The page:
We have our own smallholding:
persimmon tree, crawl space, stoop,
red earth basement, ceiling fans, a job.

Hours I’m not sure where I am,
flitting through every amber
between Gales and Drumcliffe Road.

I paint woodwork the exact azure
of a wave’s flipside
out the back of Spiddal pier

and any given morning pins
a swatch of sunlight
to my purple shamrock plant.

My faithless heart ratchets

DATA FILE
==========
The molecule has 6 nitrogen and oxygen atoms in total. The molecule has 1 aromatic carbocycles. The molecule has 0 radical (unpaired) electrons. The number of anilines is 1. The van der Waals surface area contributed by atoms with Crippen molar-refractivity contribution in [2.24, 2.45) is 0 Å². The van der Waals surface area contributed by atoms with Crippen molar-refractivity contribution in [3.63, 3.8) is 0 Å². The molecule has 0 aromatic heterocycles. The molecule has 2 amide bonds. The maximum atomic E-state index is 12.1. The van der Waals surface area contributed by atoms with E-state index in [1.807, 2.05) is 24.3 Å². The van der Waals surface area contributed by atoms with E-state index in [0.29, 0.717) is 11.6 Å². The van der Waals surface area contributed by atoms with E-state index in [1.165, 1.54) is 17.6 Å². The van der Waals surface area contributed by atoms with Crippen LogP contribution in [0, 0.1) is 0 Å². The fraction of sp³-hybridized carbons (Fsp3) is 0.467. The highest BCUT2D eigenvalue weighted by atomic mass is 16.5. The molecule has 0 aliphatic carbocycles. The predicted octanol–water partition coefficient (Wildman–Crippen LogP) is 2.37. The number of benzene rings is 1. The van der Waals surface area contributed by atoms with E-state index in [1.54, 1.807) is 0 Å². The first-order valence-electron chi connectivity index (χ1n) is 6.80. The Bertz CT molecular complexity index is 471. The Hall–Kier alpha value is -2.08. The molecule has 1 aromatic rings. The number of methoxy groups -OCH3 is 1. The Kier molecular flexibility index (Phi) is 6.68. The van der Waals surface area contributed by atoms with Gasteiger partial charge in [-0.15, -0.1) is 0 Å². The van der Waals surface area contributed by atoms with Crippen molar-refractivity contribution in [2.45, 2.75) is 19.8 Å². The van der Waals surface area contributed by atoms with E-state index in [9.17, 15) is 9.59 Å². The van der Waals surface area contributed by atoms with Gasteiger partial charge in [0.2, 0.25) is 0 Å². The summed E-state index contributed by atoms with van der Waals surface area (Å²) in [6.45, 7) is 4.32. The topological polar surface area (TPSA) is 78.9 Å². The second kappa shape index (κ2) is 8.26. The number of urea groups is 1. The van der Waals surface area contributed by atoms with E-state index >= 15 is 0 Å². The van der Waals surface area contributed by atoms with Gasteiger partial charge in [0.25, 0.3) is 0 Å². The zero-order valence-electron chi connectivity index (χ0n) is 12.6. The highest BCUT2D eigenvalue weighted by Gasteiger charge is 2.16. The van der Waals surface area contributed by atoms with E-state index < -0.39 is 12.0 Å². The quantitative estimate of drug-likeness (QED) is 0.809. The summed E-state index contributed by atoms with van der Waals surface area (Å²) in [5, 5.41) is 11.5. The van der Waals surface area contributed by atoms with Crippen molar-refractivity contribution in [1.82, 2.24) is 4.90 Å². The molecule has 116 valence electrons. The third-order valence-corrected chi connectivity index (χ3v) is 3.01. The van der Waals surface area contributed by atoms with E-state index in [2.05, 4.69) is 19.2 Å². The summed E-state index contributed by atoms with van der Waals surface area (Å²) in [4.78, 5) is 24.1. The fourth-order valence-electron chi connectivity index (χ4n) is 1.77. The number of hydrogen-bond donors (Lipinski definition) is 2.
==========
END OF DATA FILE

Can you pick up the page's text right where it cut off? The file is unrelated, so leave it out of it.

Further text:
in time to slower vowels,
higher daylight hours.

I grow quiet. Yesterday
I answered in a class of Irish
at the checkout of Walgreen’s.

I walk through the day-to-day
as if ferrying a pint glass
filled to the brim with water

that spills into my own accent:
pewtered, dim, far-reaching,
lost for words.


By kind permission of the author and The Gallery Press, Loughcrew, Oldcastle, County Meath, Ireland from Selected Poems (2016).